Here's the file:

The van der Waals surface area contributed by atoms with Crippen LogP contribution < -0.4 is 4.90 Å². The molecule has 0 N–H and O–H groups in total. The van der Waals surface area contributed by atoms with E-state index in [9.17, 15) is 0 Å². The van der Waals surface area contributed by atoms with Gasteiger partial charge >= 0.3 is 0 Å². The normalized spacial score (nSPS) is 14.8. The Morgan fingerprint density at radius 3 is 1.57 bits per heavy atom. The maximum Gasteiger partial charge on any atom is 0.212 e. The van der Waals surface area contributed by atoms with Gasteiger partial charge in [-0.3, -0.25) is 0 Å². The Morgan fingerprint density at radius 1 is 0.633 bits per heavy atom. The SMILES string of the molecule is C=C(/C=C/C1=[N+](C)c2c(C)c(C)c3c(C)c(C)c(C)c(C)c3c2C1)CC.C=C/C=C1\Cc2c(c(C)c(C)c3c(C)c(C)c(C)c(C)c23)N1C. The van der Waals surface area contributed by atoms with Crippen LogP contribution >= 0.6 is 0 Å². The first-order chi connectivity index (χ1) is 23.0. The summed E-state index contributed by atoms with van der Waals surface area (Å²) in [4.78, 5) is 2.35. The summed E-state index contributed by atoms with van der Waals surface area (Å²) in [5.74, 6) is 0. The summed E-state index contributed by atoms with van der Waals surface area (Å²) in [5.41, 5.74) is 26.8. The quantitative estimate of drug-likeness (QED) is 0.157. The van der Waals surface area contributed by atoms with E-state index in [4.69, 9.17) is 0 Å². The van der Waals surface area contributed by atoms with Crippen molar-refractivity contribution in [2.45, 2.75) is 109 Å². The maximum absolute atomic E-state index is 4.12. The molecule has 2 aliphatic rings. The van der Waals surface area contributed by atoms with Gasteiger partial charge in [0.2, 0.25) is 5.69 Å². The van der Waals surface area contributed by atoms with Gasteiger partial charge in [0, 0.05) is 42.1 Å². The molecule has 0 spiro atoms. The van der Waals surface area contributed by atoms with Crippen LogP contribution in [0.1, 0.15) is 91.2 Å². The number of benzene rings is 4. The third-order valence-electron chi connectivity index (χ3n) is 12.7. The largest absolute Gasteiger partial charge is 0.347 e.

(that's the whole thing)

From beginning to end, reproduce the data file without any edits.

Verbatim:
The van der Waals surface area contributed by atoms with Crippen LogP contribution < -0.4 is 4.90 Å². The molecule has 0 N–H and O–H groups in total. The van der Waals surface area contributed by atoms with E-state index in [9.17, 15) is 0 Å². The van der Waals surface area contributed by atoms with Gasteiger partial charge >= 0.3 is 0 Å². The normalized spacial score (nSPS) is 14.8. The Morgan fingerprint density at radius 3 is 1.57 bits per heavy atom. The maximum Gasteiger partial charge on any atom is 0.212 e. The van der Waals surface area contributed by atoms with Gasteiger partial charge in [-0.3, -0.25) is 0 Å². The Morgan fingerprint density at radius 1 is 0.633 bits per heavy atom. The SMILES string of the molecule is C=C(/C=C/C1=[N+](C)c2c(C)c(C)c3c(C)c(C)c(C)c(C)c3c2C1)CC.C=C/C=C1\Cc2c(c(C)c(C)c3c(C)c(C)c(C)c(C)c23)N1C. The van der Waals surface area contributed by atoms with Crippen LogP contribution >= 0.6 is 0 Å². The first-order chi connectivity index (χ1) is 23.0. The summed E-state index contributed by atoms with van der Waals surface area (Å²) in [4.78, 5) is 2.35. The summed E-state index contributed by atoms with van der Waals surface area (Å²) in [5.74, 6) is 0. The summed E-state index contributed by atoms with van der Waals surface area (Å²) in [5.41, 5.74) is 26.8. The quantitative estimate of drug-likeness (QED) is 0.157. The van der Waals surface area contributed by atoms with E-state index in [4.69, 9.17) is 0 Å². The van der Waals surface area contributed by atoms with Crippen molar-refractivity contribution in [2.45, 2.75) is 109 Å². The maximum absolute atomic E-state index is 4.12. The molecule has 2 aliphatic rings. The van der Waals surface area contributed by atoms with Gasteiger partial charge in [0.2, 0.25) is 5.69 Å². The van der Waals surface area contributed by atoms with Gasteiger partial charge in [0, 0.05) is 42.1 Å². The molecule has 0 spiro atoms. The van der Waals surface area contributed by atoms with Crippen LogP contribution in [0.1, 0.15) is 91.2 Å². The number of benzene rings is 4. The third-order valence-electron chi connectivity index (χ3n) is 12.7. The largest absolute Gasteiger partial charge is 0.347 e.